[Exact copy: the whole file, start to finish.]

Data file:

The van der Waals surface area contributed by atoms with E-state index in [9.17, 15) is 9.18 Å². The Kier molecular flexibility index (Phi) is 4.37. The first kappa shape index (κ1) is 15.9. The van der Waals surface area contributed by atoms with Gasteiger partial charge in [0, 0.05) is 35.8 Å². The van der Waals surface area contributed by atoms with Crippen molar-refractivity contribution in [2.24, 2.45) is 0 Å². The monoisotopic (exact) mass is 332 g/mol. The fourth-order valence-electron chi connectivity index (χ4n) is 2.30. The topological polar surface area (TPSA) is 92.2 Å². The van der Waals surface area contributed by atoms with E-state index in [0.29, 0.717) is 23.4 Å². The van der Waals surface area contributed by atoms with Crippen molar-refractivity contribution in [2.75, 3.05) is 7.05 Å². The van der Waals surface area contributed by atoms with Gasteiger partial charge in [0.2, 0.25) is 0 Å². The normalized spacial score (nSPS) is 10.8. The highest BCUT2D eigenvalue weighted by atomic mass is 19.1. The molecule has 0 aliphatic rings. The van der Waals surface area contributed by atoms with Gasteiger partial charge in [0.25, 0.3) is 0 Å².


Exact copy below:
The van der Waals surface area contributed by atoms with E-state index in [9.17, 15) is 9.18 Å². The Kier molecular flexibility index (Phi) is 4.37. The first kappa shape index (κ1) is 15.9. The van der Waals surface area contributed by atoms with Gasteiger partial charge in [0, 0.05) is 35.8 Å². The van der Waals surface area contributed by atoms with Crippen molar-refractivity contribution in [2.24, 2.45) is 0 Å². The monoisotopic (exact) mass is 332 g/mol. The fourth-order valence-electron chi connectivity index (χ4n) is 2.30. The topological polar surface area (TPSA) is 92.2 Å². The van der Waals surface area contributed by atoms with E-state index in [0.29, 0.717) is 23.4 Å². The van der Waals surface area contributed by atoms with Crippen molar-refractivity contribution in [2.75, 3.05) is 7.05 Å². The van der Waals surface area contributed by atoms with Gasteiger partial charge in [0.2, 0.25) is 0 Å². The normalized spacial score (nSPS) is 10.8. The highest BCUT2D eigenvalue weighted by atomic mass is 19.1. The molecule has 0 aliphatic rings. The van der Waals surface area contributed by atoms with Gasteiger partial charge in [0.25, 0.3) is 0 Å².